Blanchard learned how to water ski and wakeboard in Three Lakes at five years old. 

On Sunday he spent the day giving free water skiing and wakeboarding lessons.

"[To] get someone new out there to ski or at least get them attempting. It's always fun when you get the kids who are a little nervous out there and a little shaky, then they get out there and they love it," said Blanchard. 

Blanchard said every year the water sports community chooses a day to give back and participate in "International Pass the Handle Day."

 Kylee Swendson decided to help Blanchard this year with the lessons. 

"It's great for everybody to get a chance to learn especially people who don't get the opportunity every day," said Swendson. 

+ Read More

EAGLE RIVER - During the summer Northland Pines High School is being used as the home base for a foreign exchange program. 

The Northwoods Adventure Quest Program brings students from China and America together.

 Last year travel rules stopped the program from happening, but this year the students and organizers are more driven than ever to keep their mission going. 

"You get to form relationships with people from around the world," said 10- year- old Chase Neubauer. 

This is Neubauer's first time joining the two week Adventure Quest Program. 

The goal of the program is to do more than just keep kids busy during the summer. 

"[It] promotes connections with Wisconsin especially the Northern part [of Wisconsin with] all of China," said WISP Executive Director Xiaodong Kuang.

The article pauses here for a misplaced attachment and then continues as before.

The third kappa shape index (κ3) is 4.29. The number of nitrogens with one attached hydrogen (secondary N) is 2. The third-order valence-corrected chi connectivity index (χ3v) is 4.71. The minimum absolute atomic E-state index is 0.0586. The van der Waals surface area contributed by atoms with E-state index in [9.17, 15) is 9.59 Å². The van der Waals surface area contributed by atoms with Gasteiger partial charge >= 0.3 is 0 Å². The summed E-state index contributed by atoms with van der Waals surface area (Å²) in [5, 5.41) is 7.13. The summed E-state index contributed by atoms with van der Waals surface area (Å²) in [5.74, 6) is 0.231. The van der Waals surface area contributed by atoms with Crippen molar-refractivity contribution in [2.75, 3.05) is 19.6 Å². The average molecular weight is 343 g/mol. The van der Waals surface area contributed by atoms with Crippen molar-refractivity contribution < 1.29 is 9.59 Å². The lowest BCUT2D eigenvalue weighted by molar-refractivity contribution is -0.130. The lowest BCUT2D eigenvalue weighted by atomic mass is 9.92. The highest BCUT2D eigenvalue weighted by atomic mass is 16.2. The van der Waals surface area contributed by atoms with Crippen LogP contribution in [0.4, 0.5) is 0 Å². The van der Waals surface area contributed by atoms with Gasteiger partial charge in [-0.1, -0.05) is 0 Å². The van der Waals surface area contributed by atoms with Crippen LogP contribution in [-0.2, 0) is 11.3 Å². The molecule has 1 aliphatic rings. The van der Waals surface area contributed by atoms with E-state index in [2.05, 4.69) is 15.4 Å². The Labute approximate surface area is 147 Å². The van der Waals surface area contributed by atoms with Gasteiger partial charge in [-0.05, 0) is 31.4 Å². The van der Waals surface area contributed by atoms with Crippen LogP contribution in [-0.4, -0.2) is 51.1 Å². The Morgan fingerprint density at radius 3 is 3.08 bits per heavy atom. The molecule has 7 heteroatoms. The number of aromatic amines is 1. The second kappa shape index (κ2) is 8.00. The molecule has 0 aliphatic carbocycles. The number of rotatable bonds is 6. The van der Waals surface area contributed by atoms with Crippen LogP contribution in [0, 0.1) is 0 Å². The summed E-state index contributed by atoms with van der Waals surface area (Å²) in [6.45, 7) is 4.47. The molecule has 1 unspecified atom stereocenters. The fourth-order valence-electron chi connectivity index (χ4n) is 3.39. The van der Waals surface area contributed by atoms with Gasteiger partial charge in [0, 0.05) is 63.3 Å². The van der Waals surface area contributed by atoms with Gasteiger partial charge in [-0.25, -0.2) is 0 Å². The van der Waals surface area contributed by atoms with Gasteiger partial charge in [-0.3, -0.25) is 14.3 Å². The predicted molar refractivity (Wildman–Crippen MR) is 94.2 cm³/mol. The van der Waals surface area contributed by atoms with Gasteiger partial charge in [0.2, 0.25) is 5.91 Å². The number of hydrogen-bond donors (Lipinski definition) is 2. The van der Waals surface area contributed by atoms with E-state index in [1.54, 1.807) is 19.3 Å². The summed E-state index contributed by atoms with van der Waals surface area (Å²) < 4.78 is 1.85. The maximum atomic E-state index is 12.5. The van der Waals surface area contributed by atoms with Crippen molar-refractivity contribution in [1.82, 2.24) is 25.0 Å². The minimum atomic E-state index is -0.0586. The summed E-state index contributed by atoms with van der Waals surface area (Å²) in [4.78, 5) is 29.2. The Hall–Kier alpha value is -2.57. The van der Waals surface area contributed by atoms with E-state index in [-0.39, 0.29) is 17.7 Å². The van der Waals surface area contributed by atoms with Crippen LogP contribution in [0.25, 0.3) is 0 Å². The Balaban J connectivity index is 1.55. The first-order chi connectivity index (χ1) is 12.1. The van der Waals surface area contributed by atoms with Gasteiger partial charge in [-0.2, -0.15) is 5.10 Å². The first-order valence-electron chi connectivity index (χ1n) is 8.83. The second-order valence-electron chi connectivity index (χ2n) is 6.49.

Kuang is one the organizers of the quest program. He couldn't think of a better way of promoting his goal than starting with young students. 

"[So that] the young generation, who will be the future leaders of the world, [can] appreciate cultures and know more about each other," said Kuang. 

This is Power Liu's first time coming to America with the program. 

+ Read More

RHINELANDER - In June, the Rhinelander City Council approved a fenced-in dog park at Shepard Park. It's something Tina Werres has been working towards for the last 10 years.

On Saturday, about 30 volunteers gathered at Shepard Park to clean up the south end of the park.

The fence is scheduled to be put up in about three weeks so Werres wanted to get the area cleaned up as soon as possible.

+ Read More

Play Video

MANITOWISH WATERS - "When you have something like this everybody turns a little bit Irish," said Irish Fest volunteer Ron Troller.

Ye Olde Shillelagh in Manitowish Waters hosted its Second Annual Irish Festival this weekend. The big draw for the volunteers and attendees is the music.

"Who doesn't like professional Irish music," said Troller.

+ Read More

Play Video

RHINELANDDER - Most people who kayak will go out for a few hours and cover several miles. But one southwestern Wisconsin man is trying to cover more than 400 miles as fast as possible.

Ben Sasse is from Muscoda and is trying to break the speed record for paddling the Wisconsin River.

+ Read More

MINOCQUA - "I just find this place so amazing," said actor Noah Venzke, who is in the 7th grade.

The Campanile Summer Children's Theatre Workshop has been running in Minocqua for 10 years now.

"It's a place to meet new friends, and have new experiences, and try new things," said Venzke.

+ Read More
+ More General News
Search: 





Click Here